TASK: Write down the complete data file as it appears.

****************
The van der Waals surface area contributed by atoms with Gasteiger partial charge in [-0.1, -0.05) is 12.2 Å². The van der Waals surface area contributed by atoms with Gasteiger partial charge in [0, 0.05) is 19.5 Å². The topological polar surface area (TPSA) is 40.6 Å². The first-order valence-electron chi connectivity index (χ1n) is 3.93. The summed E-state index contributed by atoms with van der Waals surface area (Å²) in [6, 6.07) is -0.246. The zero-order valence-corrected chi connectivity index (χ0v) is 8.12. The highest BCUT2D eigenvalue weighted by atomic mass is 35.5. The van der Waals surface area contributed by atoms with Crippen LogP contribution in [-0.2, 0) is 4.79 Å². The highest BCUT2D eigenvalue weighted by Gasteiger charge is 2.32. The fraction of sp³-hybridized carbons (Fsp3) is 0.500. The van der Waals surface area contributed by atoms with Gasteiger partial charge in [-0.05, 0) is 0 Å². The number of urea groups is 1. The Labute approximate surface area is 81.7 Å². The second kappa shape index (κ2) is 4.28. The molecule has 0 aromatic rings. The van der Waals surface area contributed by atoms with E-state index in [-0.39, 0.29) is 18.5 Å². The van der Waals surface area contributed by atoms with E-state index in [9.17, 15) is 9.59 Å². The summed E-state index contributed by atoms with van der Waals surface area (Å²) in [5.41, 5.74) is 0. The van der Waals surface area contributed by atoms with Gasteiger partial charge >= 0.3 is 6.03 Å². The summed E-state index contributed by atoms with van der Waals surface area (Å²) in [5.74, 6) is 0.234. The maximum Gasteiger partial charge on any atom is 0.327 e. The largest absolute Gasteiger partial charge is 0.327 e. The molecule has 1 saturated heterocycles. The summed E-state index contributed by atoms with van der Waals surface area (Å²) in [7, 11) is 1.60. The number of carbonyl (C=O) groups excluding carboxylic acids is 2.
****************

The van der Waals surface area contributed by atoms with Gasteiger partial charge in [-0.1, -0.05) is 12.2 Å². The van der Waals surface area contributed by atoms with Gasteiger partial charge in [0, 0.05) is 19.5 Å². The topological polar surface area (TPSA) is 40.6 Å². The first-order valence-electron chi connectivity index (χ1n) is 3.93. The summed E-state index contributed by atoms with van der Waals surface area (Å²) in [6, 6.07) is -0.246. The zero-order valence-corrected chi connectivity index (χ0v) is 8.12. The highest BCUT2D eigenvalue weighted by atomic mass is 35.5. The van der Waals surface area contributed by atoms with Crippen LogP contribution in [-0.2, 0) is 4.79 Å². The highest BCUT2D eigenvalue weighted by Gasteiger charge is 2.32. The fraction of sp³-hybridized carbons (Fsp3) is 0.500. The van der Waals surface area contributed by atoms with Gasteiger partial charge in [-0.05, 0) is 0 Å². The number of urea groups is 1. The Labute approximate surface area is 81.7 Å². The second kappa shape index (κ2) is 4.28. The molecule has 0 aromatic rings. The van der Waals surface area contributed by atoms with E-state index in [-0.39, 0.29) is 18.5 Å². The van der Waals surface area contributed by atoms with E-state index in [9.17, 15) is 9.59 Å². The summed E-state index contributed by atoms with van der Waals surface area (Å²) in [5.41, 5.74) is 0. The van der Waals surface area contributed by atoms with Gasteiger partial charge >= 0.3 is 6.03 Å². The summed E-state index contributed by atoms with van der Waals surface area (Å²) in [5.74, 6) is 0.234. The maximum Gasteiger partial charge on any atom is 0.327 e. The largest absolute Gasteiger partial charge is 0.327 e. The molecule has 1 saturated heterocycles. The summed E-state index contributed by atoms with van der Waals surface area (Å²) in [7, 11) is 1.60. The number of carbonyl (C=O) groups excluding carboxylic acids is 2.